The latest installment of Kim Newman and Paul McCaffrey’s Anno Dracula 1895: Seven Days in Mayhem brings a lot of action and excitement to the Tower of London. McCaffrey’s cover is a stunning juxtaposition of refined beauty and a creepy x-ray—which is very fitting for the atmosphere of this series. The variant covers are great, too. Martin Stiff’s is simple but eerie, as a skull appears to emerge out of the Tower. Tom Mandrake’s cover nicely captures the action of this issue and creates a heroic scene with the heroines ready to battle a horde of crazed vampires.
Martin Scorcese says film is dead. It’s a strong statement meant to provoke discussion, and it’s difficult to argue against someone like Scorcese, a historian of cinema itself. He sees the breadth of everything that has been, is now, and what lies ahead. I want to say to Scorcese that comic books are keeping film alive. Creators like Matt Kindt are keeping the art of visual storytelling not only alive but moving forward. At first Kindt’s artistic style may seem scrappy or unfinished. That’s how I first felt when I picked up Issue #1 of Mind MGMT, but the word of mouth was so good for the series that it was hard for me to pass up. Now, I see him for who he really is. With every panel, Kindt tells a story, and he creates a mood and tone. In Issue #15 of Dept.H, he shows us what it would be like to have a photographic memory, melding time and space to pull us into our hero’s world. In fact, this issue takes us even more into Mia’s world than any issue has.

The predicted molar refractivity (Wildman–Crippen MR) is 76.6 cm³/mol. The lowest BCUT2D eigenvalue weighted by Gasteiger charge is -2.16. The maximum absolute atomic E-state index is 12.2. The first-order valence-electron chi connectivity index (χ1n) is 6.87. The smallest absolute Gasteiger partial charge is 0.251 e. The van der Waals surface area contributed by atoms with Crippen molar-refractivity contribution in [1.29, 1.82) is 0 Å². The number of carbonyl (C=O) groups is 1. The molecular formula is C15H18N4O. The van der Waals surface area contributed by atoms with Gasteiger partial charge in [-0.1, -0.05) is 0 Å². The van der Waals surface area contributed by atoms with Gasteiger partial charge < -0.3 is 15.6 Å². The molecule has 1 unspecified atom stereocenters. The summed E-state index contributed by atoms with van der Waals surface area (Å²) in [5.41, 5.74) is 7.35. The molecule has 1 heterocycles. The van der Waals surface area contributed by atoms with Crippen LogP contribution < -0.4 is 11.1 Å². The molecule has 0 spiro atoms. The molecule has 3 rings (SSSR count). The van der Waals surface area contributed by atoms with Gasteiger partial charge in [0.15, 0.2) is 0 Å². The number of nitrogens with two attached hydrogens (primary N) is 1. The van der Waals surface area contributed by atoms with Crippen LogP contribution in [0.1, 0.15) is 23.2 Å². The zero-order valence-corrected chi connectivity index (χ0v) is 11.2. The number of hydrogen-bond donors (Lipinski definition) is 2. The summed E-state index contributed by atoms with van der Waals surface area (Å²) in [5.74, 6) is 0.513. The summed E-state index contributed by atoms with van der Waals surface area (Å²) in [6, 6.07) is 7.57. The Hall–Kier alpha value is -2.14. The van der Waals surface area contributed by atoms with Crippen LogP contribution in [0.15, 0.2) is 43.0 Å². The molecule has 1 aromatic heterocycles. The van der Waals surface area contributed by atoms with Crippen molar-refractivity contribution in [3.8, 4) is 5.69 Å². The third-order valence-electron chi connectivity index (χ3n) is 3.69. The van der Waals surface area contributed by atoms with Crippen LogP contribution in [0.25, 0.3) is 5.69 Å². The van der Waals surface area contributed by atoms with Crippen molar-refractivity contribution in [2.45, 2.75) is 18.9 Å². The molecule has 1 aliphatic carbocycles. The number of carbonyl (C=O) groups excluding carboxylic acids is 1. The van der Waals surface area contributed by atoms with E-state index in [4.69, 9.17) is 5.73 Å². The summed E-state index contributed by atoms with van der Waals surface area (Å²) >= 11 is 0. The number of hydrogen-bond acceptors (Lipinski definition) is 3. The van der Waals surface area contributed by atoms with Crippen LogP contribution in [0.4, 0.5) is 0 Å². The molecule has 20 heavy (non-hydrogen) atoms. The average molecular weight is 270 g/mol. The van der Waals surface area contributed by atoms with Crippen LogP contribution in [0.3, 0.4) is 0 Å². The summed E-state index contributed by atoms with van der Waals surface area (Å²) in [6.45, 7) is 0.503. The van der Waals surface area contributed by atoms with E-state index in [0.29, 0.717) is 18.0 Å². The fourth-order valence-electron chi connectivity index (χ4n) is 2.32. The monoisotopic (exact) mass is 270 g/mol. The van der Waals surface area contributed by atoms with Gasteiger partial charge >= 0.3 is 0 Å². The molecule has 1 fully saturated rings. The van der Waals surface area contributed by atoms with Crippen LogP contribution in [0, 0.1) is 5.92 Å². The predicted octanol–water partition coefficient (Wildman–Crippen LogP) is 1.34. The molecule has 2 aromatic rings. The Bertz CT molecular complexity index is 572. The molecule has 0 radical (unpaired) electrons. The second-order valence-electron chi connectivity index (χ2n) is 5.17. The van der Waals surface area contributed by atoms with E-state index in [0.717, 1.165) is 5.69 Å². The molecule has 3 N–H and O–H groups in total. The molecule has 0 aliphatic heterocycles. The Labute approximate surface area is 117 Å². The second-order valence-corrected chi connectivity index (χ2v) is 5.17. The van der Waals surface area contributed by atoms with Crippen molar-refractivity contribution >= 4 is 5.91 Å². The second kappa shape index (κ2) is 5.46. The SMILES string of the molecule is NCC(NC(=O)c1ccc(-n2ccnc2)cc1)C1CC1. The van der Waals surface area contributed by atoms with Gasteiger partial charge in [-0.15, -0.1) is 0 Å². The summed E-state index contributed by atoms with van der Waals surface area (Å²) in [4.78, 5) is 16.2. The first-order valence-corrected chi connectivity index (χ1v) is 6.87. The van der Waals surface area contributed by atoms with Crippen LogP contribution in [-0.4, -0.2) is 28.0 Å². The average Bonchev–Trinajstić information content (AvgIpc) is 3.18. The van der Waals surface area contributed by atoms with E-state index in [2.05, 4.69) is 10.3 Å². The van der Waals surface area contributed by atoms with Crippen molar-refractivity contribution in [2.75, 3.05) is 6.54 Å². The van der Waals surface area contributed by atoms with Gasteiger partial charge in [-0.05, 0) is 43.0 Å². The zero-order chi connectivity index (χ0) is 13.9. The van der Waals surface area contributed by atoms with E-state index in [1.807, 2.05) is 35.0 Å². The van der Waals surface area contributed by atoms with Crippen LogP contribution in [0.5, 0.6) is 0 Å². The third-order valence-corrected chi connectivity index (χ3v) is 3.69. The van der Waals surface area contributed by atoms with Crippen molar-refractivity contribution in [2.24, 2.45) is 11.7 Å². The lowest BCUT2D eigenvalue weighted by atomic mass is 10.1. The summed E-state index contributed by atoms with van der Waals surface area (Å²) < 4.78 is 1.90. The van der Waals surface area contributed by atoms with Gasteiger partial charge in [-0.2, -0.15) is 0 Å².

The five issue series The Witcher: Curse of Crows has been collected into a trade paperback, marking the third volume of Geralt of Rivia stories from Dark Horse and continuing the publisher’s collaboration with CD Projekt RED with stories that tie-in with the hugely popular video games. For fans who have not been sated by The Witcher 3: Wild Hunt, the comic book series further explores Geralt’s fantastical world: a world originally created by Polish writer Andrzej Sapkowski through a series of novels in the mid-1990s that became available to Western readers with English translations beginning with The Last Wish in 2007.
Cullen Bunn is at it again, this time with Brian Hurtt (illustrator) and Bill Crabtree (colorist). Together, they take us back to the days when mobsters owned high-stakes gambling clubs and wore tailored suits, the days of tommy guns and demon keys. Yes, that’s right - demon keys. You see, this universe is populated by demons who have taken rank in the mobster world. This isn’t Sicilian blood that runs through family veins, but demon blood.
In the summer of 1963, Disneyland debuted its newest attraction, the Enchanted Tiki Room. An ambitious show that pioneered animatronics, the Enchanted Tiki Room featured macaws, plants, and statues singing various songs, such as the endearing “The Tiki Tiki Tiki Room.” The attraction was in response to the active tiki culture that flourished in the post-war years; however, tiki culture would eventually decline due to south seas escapism being effectively destroyed by America’s intervention into Vietnam after the Gulf of Tonkin incident in 1964. While tiki culture would remain in hibernation during this period, the Enchanted Tiki Room saw great success, with the attraction later being duplicated in Walt Disney World and Tokyo Disneyland.
I love unusual superheroes, and indie comic book writer Matt Garvey and artist Dizeve, bring us one in The Ether #1. A rather dapper person who wears purple latex gloves and a skull-fitting map of what looks like London on their head, Mr. Ether’s superpowers seem to lie in not only his detective skills, but also in the realm of a being parkour expert rather than have any magical or supernatural abilities (though perhaps we see these later in the series).